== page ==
May the message of the gospel not be compromised by our acting as if God is not trustworthy, is not loving, and is not concerned with us.
Instead, may the manifold goodness of God be made known to the world through the deeds of our hands and the words of our mouths.
May we willingly limit and give up our freedoms for the good of others, as Christ gave up and limited himself for our good.
May our hearts always be open to others, even if the doors of our homes and sanctuaries must remain closed.
May we store up treasures in Heaven rather than goods on a shelf.

Divine Hours Prayer: A Reading
Jesus taught us saying, “Who, then, is the wise and trustworthy servant whom the master placed over his household to give them their food at the proper time? Blessed is that servant if the master’s arrival finds him doing exactly that. In truth I tell you, he will put him in charge of everything he owns. But if the servant is dishonest and says to himself, ‘My master is taking his time,’ and sets about beating his fellow servants and eating and drinking with drunkards, his master will come on a day he does not expect and at an hour he does not know. The master will cut him off and send him to the same fate as the hypocrites, where there will be weeping and grinding of teeth.” — Matthew 24.45-51

– Divine Hours prayers from The Divine Hours: Prayers for Springtime by Phyllis Tickle.

Today’s Readings
Proverbs 11 (Listen 3:41) 
Ephesians 4 (Listen -3:58)

Read more about Mind Your Manners
We want our world to work on our terms and provide for our needs. We’re selfish creatures.

Read more about Peace in Crisis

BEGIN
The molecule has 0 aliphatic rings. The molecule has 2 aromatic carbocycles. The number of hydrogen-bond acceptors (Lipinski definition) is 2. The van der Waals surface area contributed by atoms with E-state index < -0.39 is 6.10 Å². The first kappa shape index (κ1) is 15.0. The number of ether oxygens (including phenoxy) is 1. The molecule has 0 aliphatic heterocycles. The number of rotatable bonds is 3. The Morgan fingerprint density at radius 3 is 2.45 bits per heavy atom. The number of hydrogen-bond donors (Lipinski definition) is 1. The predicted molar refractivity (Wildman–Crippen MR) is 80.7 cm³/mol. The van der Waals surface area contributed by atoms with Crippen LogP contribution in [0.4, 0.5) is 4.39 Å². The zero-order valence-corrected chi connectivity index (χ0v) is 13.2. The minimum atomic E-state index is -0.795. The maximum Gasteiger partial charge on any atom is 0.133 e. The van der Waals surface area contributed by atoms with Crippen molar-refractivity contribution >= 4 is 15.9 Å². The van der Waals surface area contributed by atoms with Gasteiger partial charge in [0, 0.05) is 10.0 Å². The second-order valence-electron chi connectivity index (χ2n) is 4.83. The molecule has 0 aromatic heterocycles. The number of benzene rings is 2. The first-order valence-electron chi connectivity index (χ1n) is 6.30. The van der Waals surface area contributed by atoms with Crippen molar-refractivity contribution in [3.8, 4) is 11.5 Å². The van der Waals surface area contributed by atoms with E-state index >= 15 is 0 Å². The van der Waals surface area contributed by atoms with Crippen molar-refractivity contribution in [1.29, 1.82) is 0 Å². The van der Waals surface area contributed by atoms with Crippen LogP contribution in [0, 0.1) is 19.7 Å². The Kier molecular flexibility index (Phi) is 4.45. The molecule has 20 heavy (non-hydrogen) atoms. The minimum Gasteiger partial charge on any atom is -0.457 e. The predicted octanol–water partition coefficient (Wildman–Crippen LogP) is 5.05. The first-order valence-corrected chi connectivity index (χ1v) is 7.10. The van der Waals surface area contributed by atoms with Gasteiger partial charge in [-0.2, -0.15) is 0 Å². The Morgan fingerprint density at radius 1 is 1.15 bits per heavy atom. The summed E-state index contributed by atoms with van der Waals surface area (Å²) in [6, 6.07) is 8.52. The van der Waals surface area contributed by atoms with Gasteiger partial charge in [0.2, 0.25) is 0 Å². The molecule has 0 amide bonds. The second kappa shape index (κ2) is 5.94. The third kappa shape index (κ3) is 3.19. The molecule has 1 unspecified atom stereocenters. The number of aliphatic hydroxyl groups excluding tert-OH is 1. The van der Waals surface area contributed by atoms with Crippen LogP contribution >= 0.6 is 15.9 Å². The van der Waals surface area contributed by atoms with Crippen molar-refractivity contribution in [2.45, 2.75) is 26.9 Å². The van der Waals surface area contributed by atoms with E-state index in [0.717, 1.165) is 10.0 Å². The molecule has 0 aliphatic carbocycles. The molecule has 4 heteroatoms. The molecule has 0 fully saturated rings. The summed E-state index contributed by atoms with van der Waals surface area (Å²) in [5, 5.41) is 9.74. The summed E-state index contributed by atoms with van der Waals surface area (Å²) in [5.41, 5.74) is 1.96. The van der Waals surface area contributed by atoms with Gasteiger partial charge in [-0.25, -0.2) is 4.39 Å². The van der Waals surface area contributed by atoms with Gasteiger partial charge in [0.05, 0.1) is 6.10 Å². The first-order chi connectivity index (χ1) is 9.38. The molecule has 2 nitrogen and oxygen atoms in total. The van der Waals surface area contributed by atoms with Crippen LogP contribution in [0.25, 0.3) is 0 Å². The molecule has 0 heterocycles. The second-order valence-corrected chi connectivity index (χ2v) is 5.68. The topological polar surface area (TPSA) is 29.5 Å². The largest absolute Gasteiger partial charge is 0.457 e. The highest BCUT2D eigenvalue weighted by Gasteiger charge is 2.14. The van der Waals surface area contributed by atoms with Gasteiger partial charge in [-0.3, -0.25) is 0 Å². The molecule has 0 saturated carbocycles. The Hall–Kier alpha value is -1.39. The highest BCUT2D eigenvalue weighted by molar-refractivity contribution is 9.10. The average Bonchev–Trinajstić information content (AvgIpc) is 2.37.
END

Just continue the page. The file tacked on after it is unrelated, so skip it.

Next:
Acting with prudent caution, we can fearlessly engage to aid our cities and communities, loving and serving with abandon.

From Privilege to Prisoner to Priest

Scripture Focus: Ephesians 4:1-2

As a prisoner for the Lord, then, I urge you to live a life worthy of the calling you have received. Be completely humble and gentle; be patient, bearing with one another in love.

Many churches in the United States celebrate the Feast of St Francis of Assisi on October 4 each year. The feast commemorates the life of St Francis, who was born in the 12th century. Jon provides us an excellent reflection on today’s reading in Ephesians drawn from events of Francis’s life.

Reflection: From Privilege to Prisoner to Priest
By Jon Polk

St. Francis of Assisi is generally known for his peaceful disposition and love for animals and nature. The Prayer of St. Francis (authorship uncertain, but often attributed to Francis) begins…

Lord, make me an instrument of Thy peace;
Where there is hatred, let me sow love;
Where there is injury, pardon;
Where there is doubt, faith;
Where there is despair, hope;
Where there is darkness, light;
Where there is sadness, joy.